Modernizing Authentication — What It Takes to Transform Secure Access
A sloppy website upgrade is being blamed this week for a data breach that left the most sensitive personal information of more than 230,000 Anthem Blue Cross members exposed for more than five months.
Anthem officials said its corporate website had been revamped in October by a third-party vendor that, according to the health insurer, failed to secure sections of the site to ensure visitors couldn't access members' medical records and Social Security numbers.
"We were told by a third-party vendor that all security measures were in place," Cynthia Sanders, an Anthem spokeswoman, said in a statement.
As it turns out, visitors were able to access the personal information of the more than 230,000 people who had pending insurance applications in the Anthem system.
But it wasn't until attorneys filed a class action suit on behalf of the violated members that Anthem became aware of the data breach. A subsequent internal investigation revealed that at least one affected member and his or her attorneys managed to infiltrate the website repeatedly to access what was supposed to be secured data.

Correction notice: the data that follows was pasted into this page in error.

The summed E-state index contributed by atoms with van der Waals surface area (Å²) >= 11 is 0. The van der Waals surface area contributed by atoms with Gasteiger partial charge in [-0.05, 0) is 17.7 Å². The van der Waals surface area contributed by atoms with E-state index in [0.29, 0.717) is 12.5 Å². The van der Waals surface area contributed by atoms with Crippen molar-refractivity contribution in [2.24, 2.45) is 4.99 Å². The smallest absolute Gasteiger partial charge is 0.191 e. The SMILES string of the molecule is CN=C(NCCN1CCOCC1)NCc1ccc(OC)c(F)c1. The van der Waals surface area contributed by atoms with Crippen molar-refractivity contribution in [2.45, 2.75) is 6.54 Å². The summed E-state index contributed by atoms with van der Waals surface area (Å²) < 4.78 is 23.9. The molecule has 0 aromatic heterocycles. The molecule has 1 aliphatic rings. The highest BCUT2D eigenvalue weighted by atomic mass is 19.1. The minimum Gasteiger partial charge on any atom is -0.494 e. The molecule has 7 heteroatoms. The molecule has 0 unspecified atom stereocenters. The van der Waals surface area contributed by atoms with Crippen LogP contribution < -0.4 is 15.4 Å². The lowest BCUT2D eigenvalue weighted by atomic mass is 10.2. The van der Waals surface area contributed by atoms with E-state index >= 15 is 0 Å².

"As soon as we heard about the attorneys, we went in, discovered the problem and fixed it immediately," Sanders said.
This is hardly the first time a major U.S. health insurer has failed to adequately safeguard the medical records and personal data that cyber thieves crave to fuel their elaborate identity theft rings.
In January, Blue Cross and BlueShield officials in Tennessee were forced to notify between 200,000 and 500,000 members that their data was exposed after someone managed to steal a total of 57 computer hard drives from a closet at its Chattanooga, Tenn. call center.
In that instance, drives contained more than 1.3 million audio files of recorded conversations between customer service representatives and customers and another 300,000 video files from images on customer service reps' computer screens that captured members' Social Security numbers, birth dates, addresses and medical information.
Then in February, more than 200,000 AvMed Health Plan subscribers discovered that their Social Security numbers, medical records and addresses had been exposed after a pair of laptops were stolen from the insurer's Gainesville, Fla. corporate headquarters.
Officials at Woodland Hills, Calif.-based Anthem Blue Cross said they have no idea how many times the information was accessed and immediately began sending out notification letters to affected applicants once they learned of the security gaffe.
The insurer is offering free credit-monitoring service for a year to all affected members.